Changing from arrays TO struct containing arrays

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I am changing my code so it would fit me better .

I had:

deque<array<array<int,4>,4>> visited;

Now I have :

deque<New_Array> visited;

where New_Array is:

struct New_Array {
    array<array<int,4>,4> pinak;
    int h;

my array is like this:

array<array<int,4>,4> myarray;

The problem is that I have a else-if function like this:

else if (find(visited.begin(), visited.end(), myarray)==visited.end())

This function checks if an array is in the visited stack-deque. If it is not then the else-function works. But now, the visited deque will have to contain structs ,not arrays . How can I transform this function to work with the new containers of the deque?

I made this change so each array could be connected with a number(h). I need to check the array , I dont care about the number.


error C2678: binary '==' : no operator found which takes a left-hand operand of type 'New_Array' (or there is no acceptable conversion)

2012-04-03 19:41
by george mano
As to your edit, you'll need to define the function bool operator==(const NewArray& n, const array<array<int,4>,4>& a) { return n.pinak == a); }Robᵩ 2012-04-03 20:09
@Robᵩ This function works for me. Please make a post of it so I can accept this answer - george mano 2012-04-03 20:39
That was DRVic's answer, my comment just filled it in. Go ahead and accept his answer, since that is what solved your problem - Robᵩ 2012-04-03 20:41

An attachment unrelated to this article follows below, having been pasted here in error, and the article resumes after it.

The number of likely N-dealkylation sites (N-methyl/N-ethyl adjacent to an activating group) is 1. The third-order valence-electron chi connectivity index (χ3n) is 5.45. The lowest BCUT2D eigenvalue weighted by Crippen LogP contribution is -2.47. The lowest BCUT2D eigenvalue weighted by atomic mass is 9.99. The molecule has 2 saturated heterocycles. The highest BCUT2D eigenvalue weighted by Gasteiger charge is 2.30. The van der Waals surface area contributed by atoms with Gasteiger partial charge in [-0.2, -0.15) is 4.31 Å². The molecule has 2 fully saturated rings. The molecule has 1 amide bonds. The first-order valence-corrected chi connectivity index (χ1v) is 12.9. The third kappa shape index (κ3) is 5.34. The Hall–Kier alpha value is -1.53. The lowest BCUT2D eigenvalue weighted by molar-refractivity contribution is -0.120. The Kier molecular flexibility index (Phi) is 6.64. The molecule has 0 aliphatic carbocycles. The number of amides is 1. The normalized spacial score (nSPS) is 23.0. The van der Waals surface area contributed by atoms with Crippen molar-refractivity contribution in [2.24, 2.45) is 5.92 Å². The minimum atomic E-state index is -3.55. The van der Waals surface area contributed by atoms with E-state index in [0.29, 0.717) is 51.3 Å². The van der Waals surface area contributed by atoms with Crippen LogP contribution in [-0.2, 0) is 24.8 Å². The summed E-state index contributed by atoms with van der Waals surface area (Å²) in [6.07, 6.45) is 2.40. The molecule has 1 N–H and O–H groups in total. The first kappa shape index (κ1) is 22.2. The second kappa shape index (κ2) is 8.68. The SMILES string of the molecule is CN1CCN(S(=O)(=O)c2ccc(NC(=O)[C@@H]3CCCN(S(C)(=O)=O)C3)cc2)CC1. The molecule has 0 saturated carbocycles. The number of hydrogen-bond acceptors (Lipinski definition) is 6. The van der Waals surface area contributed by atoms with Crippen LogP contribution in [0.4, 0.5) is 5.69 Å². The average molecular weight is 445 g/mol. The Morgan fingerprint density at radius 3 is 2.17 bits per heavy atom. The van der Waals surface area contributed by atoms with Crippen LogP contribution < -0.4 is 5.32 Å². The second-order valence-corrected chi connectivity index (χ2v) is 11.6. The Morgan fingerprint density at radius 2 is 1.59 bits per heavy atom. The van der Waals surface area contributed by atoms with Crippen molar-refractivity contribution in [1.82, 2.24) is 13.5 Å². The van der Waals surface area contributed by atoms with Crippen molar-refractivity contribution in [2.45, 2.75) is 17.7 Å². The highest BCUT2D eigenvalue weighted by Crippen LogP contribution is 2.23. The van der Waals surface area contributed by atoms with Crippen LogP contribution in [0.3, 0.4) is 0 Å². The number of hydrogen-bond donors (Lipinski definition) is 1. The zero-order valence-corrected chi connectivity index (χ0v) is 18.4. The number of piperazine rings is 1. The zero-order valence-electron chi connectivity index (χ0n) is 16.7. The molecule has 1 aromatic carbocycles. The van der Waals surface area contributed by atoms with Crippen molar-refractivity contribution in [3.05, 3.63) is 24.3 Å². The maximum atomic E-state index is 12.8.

If I read your question correctly, what you need to do is define an equality operator for your struct. Then the Find can use that operator in its search.

2012-04-03 19:45
by DRVic
How can I do that ? Is there an easier way - george mano 2012-04-03 19:52
Well part of the answer is to add an operator==( const NewArray & ); but the other part of the answer is you have to decide what makes two arrays equal. Are they the same array (pointer equality) or do they have the same elements (compare element by element) - DRVic 2012-04-03 19:57


Perhaps you can use std::find_if:

else if (find_if(visited.begin(), visited.end(), 
         [&myarray](const NewArray& newArray) {
           return myarray == newArray.pinak;
         }) == visited.end())

std::find_if(Iterator first, Iterator last, Predicate pred) returns an iterator to the first element in the range [first,last) for which applying pred to it, is true.

The first and second parameters, visited.begin(), and visited.end() specifiy that we should examine the std::deque<NewArray> named visited.

So, we walk through the std::deque called visited, testing each element in turn.

For each element of the deque, we apply this predicate:

[&myarray](consts NewArray& newArray) { return myarray == newArray.pinak }

This syntax is a lambda expression. It creates an object which can be subsequently invoked by the () operator (which find_if, in fact, does).

The first part of the lambda lists variable which will be made available to the body of the expression. In this case, [&myarray] makes that variable available in the body, by const reference.

The next part is the parameter list of operator(): (const NewArray& newArray). It has the same meaning as in any other function.

Finally, the body of the expression compares the passed-in element of visited with the variable myarray. To determine equality, we compare the array to the pinak member of the passed-in structure.

In short, the find_if function:

  • Walks through every element of visited. For each element, it:
  • Invokes the listed function, which
  • Compares the element's pinak member to myarray

find_if then returns an iterator which points to the selected element, or .end() if none compare equal.

2012-04-03 19:53
by Robᵩ
Can you explain in your post what does these lines do - george mano 2012-04-03 19:55
I hope that helps - Robᵩ 2012-04-03 20:08